I have completed the arduous task of surveying all of the streets in section one of my map: the area between High Street, South Bridge, South College Street/Potterrow, and George IV Bridge. It was busy, noisy, and rained heavily at 3pm, but I have found 15 locations where you can genuinely hear a pin drop. I have decided simply to post them as images during the week, so as not to spoil the presentation on Friday at 4.30pm. After that point I will add the GPS data, alongside any locations found by the audience, to make a combined map of the area.
Dividing Edinburgh into Manageable Pieces…
I have divided the streets into 6 sections so that I can concentrate my efforts on each day. I will begin on Friday 3rd, and finish on Wednesday 8th, which gives me a spare day before the presentation to go back and verify anything.
Interview in The List
For more discussion about the work I am taking to Edinburgh please take a look at this article by Laura Ennor: http://edinburghfestival.list.co.uk/article/43238-hear-a-pin-drop-at-the-2012-edinburgh-fringe/
Free Pin Drop Hunting kit
Everyone who comes to see my Hear a Pin Drop Here presentation on Friday 10th August will receive a limited edition Pin Drop Hunting kit. This will consist of a selection of pins, a map, and instructions, and a special email address which they can use to send images of their own discoveries directly to this website.
Alternative Site Survey, Firstsite, 23.06.12
I surveyed the different floor surfaces at Firstsite, Colchester, to determine which were best for making a pin resonate when dropped. It seems the best surfaces were a kind of stone-effect vinyl which allowed the pin to bounce a little. This made the metal resonate, so the pin sounded sharper and more bell-like.
Alternative Site Survey, Firstsite, Colchester
On 23rd June I will be testing out my pin dropping technique at Firstsite in Colchester, as part of the Love Architecture festival. I want to determine how different floor surfaces and ambient sounds are going to affect the piece once I take to the streets in Edinburgh, and so I have the controlled environment of the whole gallery in which to experiment. It will also be a public event, which allows me to determine how performative the action can be whilst still producing meaningful results. If you’re in the East on the day, please come along: it’s open 11-4 and is free.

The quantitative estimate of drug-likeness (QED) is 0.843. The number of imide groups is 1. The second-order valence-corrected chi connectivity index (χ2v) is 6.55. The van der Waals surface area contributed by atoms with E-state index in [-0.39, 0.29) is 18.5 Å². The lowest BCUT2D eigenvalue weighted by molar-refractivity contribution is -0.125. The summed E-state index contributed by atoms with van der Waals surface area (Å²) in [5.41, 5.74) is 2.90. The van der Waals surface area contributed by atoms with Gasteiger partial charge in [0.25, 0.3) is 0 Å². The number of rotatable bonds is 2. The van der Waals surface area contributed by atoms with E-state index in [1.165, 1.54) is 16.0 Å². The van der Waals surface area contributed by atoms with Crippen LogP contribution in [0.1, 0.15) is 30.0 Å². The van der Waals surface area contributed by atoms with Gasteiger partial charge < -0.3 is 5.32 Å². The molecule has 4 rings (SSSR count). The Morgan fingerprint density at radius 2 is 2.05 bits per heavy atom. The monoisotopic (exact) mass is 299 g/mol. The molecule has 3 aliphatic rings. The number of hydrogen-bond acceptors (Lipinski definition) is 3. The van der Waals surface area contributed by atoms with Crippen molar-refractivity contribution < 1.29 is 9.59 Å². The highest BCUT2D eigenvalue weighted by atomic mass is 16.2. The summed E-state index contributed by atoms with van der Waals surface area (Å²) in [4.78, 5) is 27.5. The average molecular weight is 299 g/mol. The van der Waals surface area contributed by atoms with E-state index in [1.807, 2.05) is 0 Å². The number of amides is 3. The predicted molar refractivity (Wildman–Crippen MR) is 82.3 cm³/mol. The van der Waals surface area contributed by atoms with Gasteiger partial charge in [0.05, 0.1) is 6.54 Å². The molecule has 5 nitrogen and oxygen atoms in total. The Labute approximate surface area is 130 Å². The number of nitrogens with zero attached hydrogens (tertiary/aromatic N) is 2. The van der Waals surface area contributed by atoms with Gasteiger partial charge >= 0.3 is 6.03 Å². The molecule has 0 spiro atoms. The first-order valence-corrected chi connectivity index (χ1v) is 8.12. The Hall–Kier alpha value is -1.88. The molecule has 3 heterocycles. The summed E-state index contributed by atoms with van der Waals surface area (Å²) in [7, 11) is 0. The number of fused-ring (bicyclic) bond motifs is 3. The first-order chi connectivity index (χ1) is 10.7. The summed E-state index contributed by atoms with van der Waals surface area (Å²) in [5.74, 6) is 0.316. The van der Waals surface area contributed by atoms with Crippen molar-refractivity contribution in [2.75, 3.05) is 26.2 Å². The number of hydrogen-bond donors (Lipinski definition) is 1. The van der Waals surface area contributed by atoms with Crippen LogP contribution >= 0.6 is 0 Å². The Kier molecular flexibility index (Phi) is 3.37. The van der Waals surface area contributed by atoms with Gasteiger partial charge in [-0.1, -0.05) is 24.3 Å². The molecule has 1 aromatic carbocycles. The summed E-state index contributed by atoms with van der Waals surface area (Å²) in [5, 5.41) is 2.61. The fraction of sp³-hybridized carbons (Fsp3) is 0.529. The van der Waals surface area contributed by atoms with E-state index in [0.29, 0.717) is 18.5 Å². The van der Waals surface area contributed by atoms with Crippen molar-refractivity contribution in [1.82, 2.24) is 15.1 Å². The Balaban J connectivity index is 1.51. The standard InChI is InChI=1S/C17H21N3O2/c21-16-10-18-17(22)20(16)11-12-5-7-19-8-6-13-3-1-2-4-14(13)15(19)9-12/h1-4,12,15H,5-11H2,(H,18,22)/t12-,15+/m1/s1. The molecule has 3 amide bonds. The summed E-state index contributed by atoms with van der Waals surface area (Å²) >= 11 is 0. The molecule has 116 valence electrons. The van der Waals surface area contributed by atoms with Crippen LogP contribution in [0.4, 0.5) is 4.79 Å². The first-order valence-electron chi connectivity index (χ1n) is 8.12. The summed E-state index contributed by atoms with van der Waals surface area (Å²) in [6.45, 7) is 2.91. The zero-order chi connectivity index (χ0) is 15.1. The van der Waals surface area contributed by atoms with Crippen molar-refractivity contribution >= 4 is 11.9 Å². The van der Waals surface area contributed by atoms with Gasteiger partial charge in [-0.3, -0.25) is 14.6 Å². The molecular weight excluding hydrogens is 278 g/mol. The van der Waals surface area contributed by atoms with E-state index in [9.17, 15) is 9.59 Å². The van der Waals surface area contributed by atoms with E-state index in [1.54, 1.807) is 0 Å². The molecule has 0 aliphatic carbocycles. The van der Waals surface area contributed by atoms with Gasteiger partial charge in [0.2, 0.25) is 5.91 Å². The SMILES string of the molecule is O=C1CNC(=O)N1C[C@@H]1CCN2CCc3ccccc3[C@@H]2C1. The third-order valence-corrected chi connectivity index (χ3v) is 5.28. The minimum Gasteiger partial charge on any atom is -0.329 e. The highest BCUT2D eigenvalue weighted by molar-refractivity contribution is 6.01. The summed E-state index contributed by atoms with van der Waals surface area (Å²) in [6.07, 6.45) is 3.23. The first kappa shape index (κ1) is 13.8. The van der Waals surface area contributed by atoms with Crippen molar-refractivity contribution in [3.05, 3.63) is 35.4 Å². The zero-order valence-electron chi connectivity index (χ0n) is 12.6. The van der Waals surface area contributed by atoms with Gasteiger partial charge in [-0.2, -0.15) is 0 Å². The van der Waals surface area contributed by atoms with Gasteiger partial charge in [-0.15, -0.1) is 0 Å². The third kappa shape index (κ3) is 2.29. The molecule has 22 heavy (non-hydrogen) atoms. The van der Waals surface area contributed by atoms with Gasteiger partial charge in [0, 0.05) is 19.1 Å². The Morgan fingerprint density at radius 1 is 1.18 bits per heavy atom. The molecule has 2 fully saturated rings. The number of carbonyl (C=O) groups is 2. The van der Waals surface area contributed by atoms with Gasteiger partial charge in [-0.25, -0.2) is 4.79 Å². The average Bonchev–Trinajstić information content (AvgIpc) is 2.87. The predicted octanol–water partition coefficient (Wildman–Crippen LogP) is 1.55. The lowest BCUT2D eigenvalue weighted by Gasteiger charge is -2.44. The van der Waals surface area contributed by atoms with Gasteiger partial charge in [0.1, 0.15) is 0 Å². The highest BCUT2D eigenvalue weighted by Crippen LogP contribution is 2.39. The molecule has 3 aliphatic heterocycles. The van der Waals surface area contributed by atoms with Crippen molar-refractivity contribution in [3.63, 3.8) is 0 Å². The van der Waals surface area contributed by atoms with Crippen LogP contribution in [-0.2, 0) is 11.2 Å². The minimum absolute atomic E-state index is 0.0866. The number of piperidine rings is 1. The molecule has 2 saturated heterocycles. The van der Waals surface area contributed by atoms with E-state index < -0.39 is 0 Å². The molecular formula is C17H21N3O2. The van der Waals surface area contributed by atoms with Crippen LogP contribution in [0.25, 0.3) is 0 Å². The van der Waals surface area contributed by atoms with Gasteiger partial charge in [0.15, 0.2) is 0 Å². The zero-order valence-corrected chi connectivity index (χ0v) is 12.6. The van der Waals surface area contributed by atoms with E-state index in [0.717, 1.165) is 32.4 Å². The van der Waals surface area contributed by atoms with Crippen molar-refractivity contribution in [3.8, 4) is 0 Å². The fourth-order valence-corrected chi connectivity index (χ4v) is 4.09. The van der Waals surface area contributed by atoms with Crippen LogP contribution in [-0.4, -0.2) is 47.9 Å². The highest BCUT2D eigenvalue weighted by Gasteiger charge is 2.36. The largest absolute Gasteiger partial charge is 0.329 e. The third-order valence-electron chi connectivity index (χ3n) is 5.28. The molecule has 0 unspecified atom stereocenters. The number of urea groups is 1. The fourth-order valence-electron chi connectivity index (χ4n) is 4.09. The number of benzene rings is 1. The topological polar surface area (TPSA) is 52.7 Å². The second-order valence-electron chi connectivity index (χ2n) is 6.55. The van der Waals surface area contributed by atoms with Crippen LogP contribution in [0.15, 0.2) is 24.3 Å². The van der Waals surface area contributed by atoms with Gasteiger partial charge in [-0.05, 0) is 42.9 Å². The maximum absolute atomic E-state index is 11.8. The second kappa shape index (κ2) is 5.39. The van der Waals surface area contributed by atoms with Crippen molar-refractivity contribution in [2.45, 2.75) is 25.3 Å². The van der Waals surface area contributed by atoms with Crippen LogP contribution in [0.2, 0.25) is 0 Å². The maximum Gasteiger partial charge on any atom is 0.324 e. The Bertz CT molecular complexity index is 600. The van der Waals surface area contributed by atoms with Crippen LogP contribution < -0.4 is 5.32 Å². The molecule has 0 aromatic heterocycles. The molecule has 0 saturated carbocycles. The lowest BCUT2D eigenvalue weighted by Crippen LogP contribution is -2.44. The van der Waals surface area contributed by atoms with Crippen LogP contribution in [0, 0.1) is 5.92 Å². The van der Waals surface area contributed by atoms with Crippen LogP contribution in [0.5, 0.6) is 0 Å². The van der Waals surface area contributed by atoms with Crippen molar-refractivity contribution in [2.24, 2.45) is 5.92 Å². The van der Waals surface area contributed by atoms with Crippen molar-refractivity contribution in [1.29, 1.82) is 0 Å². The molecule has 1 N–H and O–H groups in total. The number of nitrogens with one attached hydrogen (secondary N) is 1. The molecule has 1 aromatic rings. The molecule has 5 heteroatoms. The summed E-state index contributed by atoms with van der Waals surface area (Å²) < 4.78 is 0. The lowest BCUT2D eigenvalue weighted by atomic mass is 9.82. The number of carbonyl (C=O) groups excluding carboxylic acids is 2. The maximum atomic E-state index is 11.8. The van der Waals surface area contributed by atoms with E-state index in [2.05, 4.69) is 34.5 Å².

Testing pin dropping around Oxford Street
I went to Oxford Street to test out the functioning of my Pin Drop hypothesis. I have decided that the only fair way to decide if you can hear a pin drop is to not look at it hit the floor. It’s significantly easier to imagine a sound (or mentally amplify it) if you can see the source. So, I dropped two pins whilst looking surreptitiously into shop windows and the results are as follows:
1. Corner of Berners Street/Oxford Street, looking into Waterstone’s window: You can’t hear a pin drop.
2. Corner of Oxford Market/Market Place, looking at information post: You can hear a pin drop. But only just.
I also tried it outside Queen Elizabeth Hall and couldn’t hear anything, but that has a funny gravelly concrete floor surface so I wonder if that affects it? I will do a study on different surfaces too, just to be fair.
I have signed my contract and submitted the show to the Edinburgh Festival Fringe brochure.
I have also purchased 600 pins, and my GPS device is in a Royal Mail delivery office waiting for me to collect it.
The talk will take place at 4.30pm on Friday 10th August 2012, in the small hall at Lauriston Hall, 28 Lauriston Street, Edinburgh EH3 9DJ. Tickets will go on sale through the Fringe box office in the next few weeks or so. I am VERY excited! The talk will feature photographs and video clips of my week of investigations, and a discussion about crowded places.